If the author were trying to replicate a modern setting, wouldn’t it be law enforcement that would confiscate illegal firearms? After all, law enforcement is meant to enforce civilian legislation (as all Americans should know); the military has its own branch of legislation (JAG—which happened to have been instituted by general Washington). The National Guard would not be called up to confiscate illegal weapons (in fact in all the state-run buy-back programs for firearms, it is civilian law enforcement taking back the weapons).
This whole section of the article is rank with misconstrued details and terrible research. But what comes next is perhaps the worst bit of it.
Samuel Adams and Paul Revere?
What is most frustrating about the article’s content is the author’s ignorance about the political structure of the early American government. In his narrative, this paramilitary group is clearly the group of protagonists against the government (antagonists). And yet as leaders of this paramilitary group, set in our modern time, he includes legendary Federalist (pro-central government) Paul Revere and also Sam Adams, who famously wrote that “the man who dares rebel against the laws of a republic [as opposed to rebelling against monarchies) ought to suffer death,” and incorporated this very language into his Riot Act, which was meant to severely punish any mob (you know, like nonsanctioned, paramilitary groups) that would rise up against the United States in any form. This was widely supported and passed by the state government (made up of elected officials), along with a Militia Act, which threatened court martial and death upon militia officers and soldiers who refused to muster to quell riots and usurpers upon direction of the governor.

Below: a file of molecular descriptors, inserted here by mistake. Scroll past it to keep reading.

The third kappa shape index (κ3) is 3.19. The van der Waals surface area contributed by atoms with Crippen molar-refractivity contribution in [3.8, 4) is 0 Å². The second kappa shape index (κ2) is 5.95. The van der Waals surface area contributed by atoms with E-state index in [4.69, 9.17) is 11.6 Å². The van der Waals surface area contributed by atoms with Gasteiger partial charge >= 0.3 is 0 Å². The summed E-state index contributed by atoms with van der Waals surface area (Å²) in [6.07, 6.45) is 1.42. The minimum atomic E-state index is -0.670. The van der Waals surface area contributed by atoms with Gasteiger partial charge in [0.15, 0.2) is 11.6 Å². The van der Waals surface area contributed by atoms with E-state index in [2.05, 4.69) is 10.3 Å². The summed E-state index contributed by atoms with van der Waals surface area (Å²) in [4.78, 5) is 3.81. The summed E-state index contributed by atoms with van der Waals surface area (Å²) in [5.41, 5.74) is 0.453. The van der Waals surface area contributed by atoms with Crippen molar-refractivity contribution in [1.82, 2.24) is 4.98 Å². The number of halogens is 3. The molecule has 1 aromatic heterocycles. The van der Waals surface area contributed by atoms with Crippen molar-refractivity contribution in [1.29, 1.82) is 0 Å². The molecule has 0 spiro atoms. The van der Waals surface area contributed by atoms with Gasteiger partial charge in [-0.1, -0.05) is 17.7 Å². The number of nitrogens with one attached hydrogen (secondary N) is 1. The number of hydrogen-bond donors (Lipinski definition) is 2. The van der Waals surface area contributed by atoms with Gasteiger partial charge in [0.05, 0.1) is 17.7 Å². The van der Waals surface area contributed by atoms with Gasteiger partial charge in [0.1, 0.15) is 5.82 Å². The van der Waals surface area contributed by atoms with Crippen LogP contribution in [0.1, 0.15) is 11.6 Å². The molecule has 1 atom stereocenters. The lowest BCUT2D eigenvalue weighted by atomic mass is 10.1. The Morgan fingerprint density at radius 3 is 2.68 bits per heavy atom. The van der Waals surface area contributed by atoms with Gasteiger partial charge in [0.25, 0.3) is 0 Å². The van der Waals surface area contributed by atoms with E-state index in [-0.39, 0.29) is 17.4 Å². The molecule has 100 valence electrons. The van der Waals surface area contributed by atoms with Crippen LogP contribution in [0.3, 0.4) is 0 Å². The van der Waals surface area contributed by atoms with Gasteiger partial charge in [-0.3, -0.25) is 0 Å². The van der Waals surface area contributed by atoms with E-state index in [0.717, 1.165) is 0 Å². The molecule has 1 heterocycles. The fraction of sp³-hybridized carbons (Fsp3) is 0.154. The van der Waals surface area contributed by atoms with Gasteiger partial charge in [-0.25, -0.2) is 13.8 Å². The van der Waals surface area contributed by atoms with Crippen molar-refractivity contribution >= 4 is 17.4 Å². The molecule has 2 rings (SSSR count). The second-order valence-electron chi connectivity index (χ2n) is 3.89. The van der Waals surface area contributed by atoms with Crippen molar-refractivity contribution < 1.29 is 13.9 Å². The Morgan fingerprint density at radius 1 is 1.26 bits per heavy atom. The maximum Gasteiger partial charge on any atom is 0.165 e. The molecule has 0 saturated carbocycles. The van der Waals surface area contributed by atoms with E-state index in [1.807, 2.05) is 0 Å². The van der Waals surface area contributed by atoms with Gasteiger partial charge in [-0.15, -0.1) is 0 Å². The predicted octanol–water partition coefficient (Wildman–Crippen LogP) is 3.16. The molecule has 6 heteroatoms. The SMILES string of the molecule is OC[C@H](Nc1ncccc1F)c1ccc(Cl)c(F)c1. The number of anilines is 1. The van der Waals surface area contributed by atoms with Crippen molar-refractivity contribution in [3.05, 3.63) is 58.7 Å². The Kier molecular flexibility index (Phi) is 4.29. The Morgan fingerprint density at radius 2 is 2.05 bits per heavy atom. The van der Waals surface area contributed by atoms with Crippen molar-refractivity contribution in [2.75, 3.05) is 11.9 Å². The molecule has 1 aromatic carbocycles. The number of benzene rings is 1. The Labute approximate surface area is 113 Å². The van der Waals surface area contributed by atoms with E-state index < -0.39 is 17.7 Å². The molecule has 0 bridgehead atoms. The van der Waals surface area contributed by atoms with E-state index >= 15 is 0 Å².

In other words, the author failed to take into account the fact that in our modern society, we live in a free republic—not a monarchy. In other words, if laws by the government are made (FYI, such laws don’t exist, nor have they ever) to strip Americans of their assault rifles, those laws would come from publically-elected government officials (as in, the majority voted for those officials and, therefore, voted in support of such legislation) and, by extension, the populace of the country. Sam Adams understood the difference between this form of government, the government we currently live in, and the form of government that the King of England ruled (a monarchy) where rules were placed on people (i.e., the majority) without the need of their vote or consent. And for Sam Adams, anyone who went against these practices were not only committing treason, they deserved death (read more about uprisings in American history and how misconstrued is the political movement of the tea party patriots here).